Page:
The Latest: Tillerson says ex-spy poisoning has Russia link

LONDON — The Latest on the poisoning of a former Russian spy and his daughter in Britain (all times local):

11:05 p.m.

U.S. Secretary of State Rex Tillerson says the poisoning of ex-spy Sergei Skripal in Britain "clearly came from Russia" and "certainly will trigger a response."

Tillerson says he doesn't know whether Russia's government had knowledge of the poisoning. But he is arguing the poison couldn't have originated anywhere else. He says the substance is known to the U.S. and doesn't exist widely. He says it's "only in the hands of a very, very limited number of parties."

Tillerson calls the poisoning "a really egregious act" and says it's "almost beyond comprehension" that a state actor would use such a dangerous substance in a public place.

But he says he won't elaborate on what response might follow.

Tillerson spoke to reporters on his aircraft as he flew from Nigeria to Washington.

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7:50 p.m.

Former Russian security officers who were charged in Britain with the 2006 slaying of an ex-Russian agent have scoffed at the claims of Russian involvement in the poisoning of another former spy in the U.K.

Britain has charged Andrei Lugovoi and Dmitry Kovtun with involvement in the killing of Alexander Litvinenko, who died after drinking tea containing radioactive polonium. They have denied the charges and remain in Russia.

Lugovoi and Kovtun said in remarks carried Monday by Russia's Interfax news agency that the British claims over the recent poisoning of Sergei Skripal and his daughter are unsubstantiated.

Lugovoi, now a member of the Russian parliament, said British Prime Minister Theresa May's statement blaming Russia was "irresponsible."

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7:35 p.m.

The White House says the use of a highly lethal nerve agent against a former Russian spy and his daughter "is an outrage" but isn't ready to say Russia was responsible.

Spokeswoman Sarah Huckabee Sanders said Monday that Washington has been monitoring the incident in England very closely. She says the attack on Sergei Skripal and his daughter, Yulia, was "reckless, indiscriminate and irresponsible."

Huckabee Sanders says the U.S. stands by its ally and is ready to offer assistance.

British Prime Minister Theresa May said Monday that her government has concluded it is "highly likely" that Russia is responsible for the poisoning. May told British lawmakers that Skripal and his daughter were exposed to a nerve agent developed in the Soviet Union at the end of the Cold War.

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7 p.m.

A former senior officer of Russia's top security agency is dismissing the British suggestion of possible Russian involvement in the poisoning of an ex-spy, arguing that the move would make no sense for Moscow.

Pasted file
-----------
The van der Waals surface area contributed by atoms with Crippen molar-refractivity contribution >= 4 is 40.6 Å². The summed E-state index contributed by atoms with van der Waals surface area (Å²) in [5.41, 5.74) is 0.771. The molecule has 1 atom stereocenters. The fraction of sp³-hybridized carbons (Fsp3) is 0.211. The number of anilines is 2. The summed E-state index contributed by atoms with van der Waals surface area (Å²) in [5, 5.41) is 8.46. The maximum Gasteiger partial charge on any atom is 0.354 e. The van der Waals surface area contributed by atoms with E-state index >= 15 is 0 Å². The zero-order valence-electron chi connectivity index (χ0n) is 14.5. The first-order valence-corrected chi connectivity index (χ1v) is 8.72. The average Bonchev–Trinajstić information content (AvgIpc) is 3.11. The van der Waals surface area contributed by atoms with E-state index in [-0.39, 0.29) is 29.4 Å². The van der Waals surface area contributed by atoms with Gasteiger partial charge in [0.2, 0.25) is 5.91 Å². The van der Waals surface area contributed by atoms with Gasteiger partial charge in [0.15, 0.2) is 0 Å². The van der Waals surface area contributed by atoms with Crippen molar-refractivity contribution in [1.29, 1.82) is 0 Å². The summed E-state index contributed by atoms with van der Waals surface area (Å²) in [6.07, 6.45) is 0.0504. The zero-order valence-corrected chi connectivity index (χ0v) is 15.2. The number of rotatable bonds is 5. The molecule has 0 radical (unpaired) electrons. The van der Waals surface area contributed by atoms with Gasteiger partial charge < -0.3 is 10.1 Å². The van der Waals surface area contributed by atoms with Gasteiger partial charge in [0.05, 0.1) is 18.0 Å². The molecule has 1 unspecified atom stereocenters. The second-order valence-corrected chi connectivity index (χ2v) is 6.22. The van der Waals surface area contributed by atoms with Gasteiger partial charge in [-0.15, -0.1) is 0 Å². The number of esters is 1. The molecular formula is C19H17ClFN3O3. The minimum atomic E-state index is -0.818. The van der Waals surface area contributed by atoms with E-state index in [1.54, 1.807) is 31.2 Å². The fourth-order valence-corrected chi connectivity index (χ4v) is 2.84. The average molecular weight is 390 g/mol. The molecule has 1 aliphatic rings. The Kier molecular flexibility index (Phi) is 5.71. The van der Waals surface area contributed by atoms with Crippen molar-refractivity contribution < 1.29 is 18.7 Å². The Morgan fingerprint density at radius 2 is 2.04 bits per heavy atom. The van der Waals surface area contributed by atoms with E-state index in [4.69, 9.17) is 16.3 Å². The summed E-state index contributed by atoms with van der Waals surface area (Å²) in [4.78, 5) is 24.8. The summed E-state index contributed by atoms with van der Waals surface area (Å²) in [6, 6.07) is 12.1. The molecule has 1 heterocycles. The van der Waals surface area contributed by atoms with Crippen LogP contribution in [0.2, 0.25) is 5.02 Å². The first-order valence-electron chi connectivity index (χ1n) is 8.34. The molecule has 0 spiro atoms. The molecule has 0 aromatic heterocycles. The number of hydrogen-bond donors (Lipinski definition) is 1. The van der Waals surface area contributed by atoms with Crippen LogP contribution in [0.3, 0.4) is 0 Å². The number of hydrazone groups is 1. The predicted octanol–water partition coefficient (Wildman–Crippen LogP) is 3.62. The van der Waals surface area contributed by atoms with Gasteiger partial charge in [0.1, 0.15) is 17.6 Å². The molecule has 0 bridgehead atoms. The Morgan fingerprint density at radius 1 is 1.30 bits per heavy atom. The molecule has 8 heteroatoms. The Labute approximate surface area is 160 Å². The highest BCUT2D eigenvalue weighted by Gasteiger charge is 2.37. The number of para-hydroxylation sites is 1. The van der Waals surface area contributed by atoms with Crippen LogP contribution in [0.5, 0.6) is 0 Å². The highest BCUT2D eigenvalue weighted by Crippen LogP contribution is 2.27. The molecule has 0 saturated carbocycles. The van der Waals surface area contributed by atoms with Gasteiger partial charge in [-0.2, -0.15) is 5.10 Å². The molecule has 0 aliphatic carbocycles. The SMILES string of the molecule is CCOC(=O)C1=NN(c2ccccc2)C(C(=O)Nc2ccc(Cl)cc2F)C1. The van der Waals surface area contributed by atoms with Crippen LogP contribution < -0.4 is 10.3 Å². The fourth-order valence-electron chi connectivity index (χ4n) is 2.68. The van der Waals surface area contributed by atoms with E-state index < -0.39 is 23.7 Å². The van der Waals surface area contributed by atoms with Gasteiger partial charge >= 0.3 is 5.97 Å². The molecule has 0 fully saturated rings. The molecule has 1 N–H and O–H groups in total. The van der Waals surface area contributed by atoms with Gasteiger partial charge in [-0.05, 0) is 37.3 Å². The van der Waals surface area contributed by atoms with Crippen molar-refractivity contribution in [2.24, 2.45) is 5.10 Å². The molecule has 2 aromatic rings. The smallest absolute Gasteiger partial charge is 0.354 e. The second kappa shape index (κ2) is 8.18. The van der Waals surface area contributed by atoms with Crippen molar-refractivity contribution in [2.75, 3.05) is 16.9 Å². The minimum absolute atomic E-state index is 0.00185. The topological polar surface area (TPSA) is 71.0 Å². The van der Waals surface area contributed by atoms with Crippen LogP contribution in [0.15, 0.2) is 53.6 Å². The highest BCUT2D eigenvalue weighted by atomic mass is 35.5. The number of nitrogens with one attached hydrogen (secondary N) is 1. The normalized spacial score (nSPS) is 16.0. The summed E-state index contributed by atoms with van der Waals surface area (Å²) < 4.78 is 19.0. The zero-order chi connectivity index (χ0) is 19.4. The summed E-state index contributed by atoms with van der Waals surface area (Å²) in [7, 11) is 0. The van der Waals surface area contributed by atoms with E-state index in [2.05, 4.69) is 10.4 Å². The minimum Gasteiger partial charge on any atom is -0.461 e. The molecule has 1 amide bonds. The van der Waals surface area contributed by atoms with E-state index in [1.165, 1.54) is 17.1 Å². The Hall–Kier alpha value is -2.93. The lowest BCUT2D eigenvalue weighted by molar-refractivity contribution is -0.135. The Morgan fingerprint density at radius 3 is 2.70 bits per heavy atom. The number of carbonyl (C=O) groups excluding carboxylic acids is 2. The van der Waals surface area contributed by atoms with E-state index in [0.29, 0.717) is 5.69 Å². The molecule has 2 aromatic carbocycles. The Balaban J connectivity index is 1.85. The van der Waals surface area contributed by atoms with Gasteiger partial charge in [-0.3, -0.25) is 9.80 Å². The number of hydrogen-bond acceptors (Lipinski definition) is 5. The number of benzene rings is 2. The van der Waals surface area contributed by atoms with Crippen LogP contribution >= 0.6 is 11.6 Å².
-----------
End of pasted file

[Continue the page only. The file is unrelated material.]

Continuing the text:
Alexander Mikhailov, a retired general of Russia's Federal Security Service, the main KGB successor agency, rejected the statement by British Prime Minister Theresa May that Russia was "highly likely" responsible for the poisoning of Sergei Skripal and his daughter, Yulia, as unfounded "propaganda" and "political hooliganism."

Mikhailov told The Associated Press that the accusations are intended to cast Russia as an enemy serving domestic political purposes.

He argued that Russia released Skripal as part of a 2010 spy swap because he didn't know any secrets, adding that the information he possessed was "hopelessly outdated."

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6:25 p.m.

A senior Russian lawmaker says the poisoning of ex-spy Sergei Skripal was a "provocation" against Russia that could have been staged by British secret services.

Vladimir Dzhabarov, a deputy head of the foreign affairs committee in the upper house of Russian parliament, rejected British Prime Minister Theresa May's claim of possible Russian involvement in Skripal's death as "nonsense."

He added that it would make no sense for Russia to attack the ex-spy, "whom no one needed" and who was swapped for Russian spies caught in the U.S. in a 2010 deal.

Dzhabarov alleged Monday that "secret services of Britain or some other countries might have staged the provocation with Skripal in order to smear Russia" in the run-up to Russia's March 18 presidential election and the World Cup set to be hosted by Russia this summer.

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6 p.m.

A spokeswoman for the Russian Foreign Ministry has dismissed Britain's claim that Moscow was responsible for poisoning ex-spy Sergei Skripal as a "circus show."

The ministry spokeswoman, Maria Zakharova, said in remarks carried by Russian news agencies that the accusations against Russia represented "another information and political campaign based on a provocation."

Zakharova described British Prime Minister Theresa May's assertion that the evidence so far indicates Russian involvement was highly likely as "a circus show in the British Parliament."

May told British lawmakers on Monday that Skripal and his daughter, Yulia, were exposed to a nerve agent known as Novichok, a weapon developed in the Soviet Union at the end of the Cold War